PHOTOS: A look at some animals that were rescued in Mississauga in 2020


Published February 9, 2021 at 4:25 pm


It’s no secret that 2020 was a terrible year (and so far, 2021 hasn’t been much better), but if pictures of adorable animals getting a second chance don’t make you happy, we’re not sure what else could possibly brighten your mood. 

Mississauga Animal Services, the city-run organization that responds to animal-related calls, complaints and concerns in Mississauga, says it responded to more than 4,000 emergencies and rescues in 2020. 

“Animals can play an important role in an urban city and in our lives. With wildlife, they are part of an ecosystem that can help control other nuisance wildlife populations,” Mississauga Animal Services said in a news release. 

“While domestic animals or pets can provide companionship in our homes. In return, there are unfortunate moments when these animals may require some kind of help or care from people.” 

The city says that Animal Services, which is available 24/7, responds to emergency calls for animals that are injured or in distress almost every day. 

Last year, the organization attended to 4,459 calls for animal emergencies (including injury or distress calls) and 172 calls for animal welfare.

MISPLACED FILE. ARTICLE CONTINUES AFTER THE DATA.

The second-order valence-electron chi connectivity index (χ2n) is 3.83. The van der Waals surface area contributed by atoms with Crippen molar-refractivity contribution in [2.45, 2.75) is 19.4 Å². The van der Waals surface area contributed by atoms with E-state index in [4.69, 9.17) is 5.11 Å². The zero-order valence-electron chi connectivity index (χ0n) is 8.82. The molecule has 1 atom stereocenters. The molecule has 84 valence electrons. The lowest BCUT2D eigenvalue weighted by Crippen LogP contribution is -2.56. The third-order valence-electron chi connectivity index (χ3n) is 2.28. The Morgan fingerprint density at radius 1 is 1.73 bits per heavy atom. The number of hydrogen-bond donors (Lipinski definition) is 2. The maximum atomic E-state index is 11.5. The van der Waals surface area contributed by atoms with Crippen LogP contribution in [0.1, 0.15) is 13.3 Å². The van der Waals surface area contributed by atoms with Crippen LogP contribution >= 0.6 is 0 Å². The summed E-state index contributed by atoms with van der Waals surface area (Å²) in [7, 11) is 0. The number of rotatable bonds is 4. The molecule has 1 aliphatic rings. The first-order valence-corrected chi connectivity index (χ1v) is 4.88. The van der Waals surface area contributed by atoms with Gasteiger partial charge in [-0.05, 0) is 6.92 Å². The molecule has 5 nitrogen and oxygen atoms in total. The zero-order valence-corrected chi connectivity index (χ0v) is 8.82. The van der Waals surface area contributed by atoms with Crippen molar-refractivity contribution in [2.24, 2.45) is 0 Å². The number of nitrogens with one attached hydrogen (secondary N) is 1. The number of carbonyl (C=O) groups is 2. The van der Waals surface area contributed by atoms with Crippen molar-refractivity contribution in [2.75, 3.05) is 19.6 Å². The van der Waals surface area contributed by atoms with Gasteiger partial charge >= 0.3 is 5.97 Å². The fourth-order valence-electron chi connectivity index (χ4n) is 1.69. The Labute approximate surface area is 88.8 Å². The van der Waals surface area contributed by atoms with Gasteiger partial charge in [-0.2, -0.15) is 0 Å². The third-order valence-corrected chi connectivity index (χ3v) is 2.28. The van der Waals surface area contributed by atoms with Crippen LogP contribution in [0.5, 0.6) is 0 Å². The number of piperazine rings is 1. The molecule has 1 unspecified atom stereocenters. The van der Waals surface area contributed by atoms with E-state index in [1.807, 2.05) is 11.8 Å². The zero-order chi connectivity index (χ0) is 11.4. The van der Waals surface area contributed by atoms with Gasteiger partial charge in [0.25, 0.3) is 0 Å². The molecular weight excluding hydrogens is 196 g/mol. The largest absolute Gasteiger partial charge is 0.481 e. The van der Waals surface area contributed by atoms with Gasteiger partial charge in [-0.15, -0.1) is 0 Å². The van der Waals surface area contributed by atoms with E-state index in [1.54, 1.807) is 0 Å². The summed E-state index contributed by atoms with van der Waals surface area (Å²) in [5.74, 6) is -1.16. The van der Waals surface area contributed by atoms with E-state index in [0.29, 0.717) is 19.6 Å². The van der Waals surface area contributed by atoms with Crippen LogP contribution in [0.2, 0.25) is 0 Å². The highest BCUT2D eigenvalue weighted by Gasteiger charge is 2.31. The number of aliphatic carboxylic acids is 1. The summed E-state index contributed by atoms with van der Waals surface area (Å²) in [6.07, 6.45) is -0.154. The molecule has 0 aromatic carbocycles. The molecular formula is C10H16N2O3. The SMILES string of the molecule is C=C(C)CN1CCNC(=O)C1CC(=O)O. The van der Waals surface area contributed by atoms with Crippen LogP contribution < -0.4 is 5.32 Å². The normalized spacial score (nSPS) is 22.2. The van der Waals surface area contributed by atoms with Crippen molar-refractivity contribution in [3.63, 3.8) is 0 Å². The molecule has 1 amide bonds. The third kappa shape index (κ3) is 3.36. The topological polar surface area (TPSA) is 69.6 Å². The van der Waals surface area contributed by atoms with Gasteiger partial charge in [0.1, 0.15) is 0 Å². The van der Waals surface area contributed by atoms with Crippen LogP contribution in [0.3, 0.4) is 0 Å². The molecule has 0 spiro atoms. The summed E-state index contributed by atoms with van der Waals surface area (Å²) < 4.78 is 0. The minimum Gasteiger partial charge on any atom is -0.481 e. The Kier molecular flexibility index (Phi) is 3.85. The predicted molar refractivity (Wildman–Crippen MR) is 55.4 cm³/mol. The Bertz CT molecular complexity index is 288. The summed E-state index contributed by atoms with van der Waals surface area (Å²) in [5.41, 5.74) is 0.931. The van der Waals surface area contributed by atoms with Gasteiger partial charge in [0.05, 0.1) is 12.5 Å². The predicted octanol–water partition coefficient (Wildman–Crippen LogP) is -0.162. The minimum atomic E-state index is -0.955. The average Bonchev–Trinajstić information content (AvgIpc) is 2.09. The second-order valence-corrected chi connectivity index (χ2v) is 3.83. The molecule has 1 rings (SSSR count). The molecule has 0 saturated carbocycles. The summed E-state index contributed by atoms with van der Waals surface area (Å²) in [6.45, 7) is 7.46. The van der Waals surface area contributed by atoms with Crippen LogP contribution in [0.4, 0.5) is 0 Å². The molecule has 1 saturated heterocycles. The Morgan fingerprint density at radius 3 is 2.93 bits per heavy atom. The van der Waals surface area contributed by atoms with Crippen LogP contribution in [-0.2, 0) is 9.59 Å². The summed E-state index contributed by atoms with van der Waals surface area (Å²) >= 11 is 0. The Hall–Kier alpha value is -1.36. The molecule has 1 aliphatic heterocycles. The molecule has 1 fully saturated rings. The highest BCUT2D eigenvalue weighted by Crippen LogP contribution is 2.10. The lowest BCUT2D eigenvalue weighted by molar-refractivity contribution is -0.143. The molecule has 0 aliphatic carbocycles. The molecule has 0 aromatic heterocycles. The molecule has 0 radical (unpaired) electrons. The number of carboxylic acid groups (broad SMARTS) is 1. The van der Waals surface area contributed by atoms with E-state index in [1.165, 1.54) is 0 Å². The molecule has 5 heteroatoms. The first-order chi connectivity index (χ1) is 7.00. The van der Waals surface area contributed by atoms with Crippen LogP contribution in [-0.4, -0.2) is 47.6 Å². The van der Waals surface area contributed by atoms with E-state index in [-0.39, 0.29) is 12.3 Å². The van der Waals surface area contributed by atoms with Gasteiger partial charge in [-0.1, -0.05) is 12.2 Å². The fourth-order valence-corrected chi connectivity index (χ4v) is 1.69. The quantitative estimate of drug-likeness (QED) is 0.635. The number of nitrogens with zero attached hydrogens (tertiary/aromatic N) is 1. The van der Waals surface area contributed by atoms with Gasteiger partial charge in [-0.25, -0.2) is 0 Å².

The city says some of these animal rescues included lost or injured pets running loose; ducklings trapped in a storm sewer; a coyote caught in a wired fence; an opossum that fell into a swimming pool; a squirrel that fell into freshly poured cement and a Canada goose that was shot with seven pellets. Mississauga Animal Services says it also guided a snapping turtle to its annual nesting site and helped orphaned wildlife. 

According to the city, Animal Services also provided shelter and care for 906 pets that were lost, surrendered or abandoned. 

“This led to staff placing 97 per cent of these pets through adoption, reuniting with owners and networking with other rescue organizations,” the organization said. 

Residents can report lost pets and animals that are injured or in distress by calling Mississauga Animal Services 24/7 at 3-1-1.

All photos courtesy of The City of Mississauga

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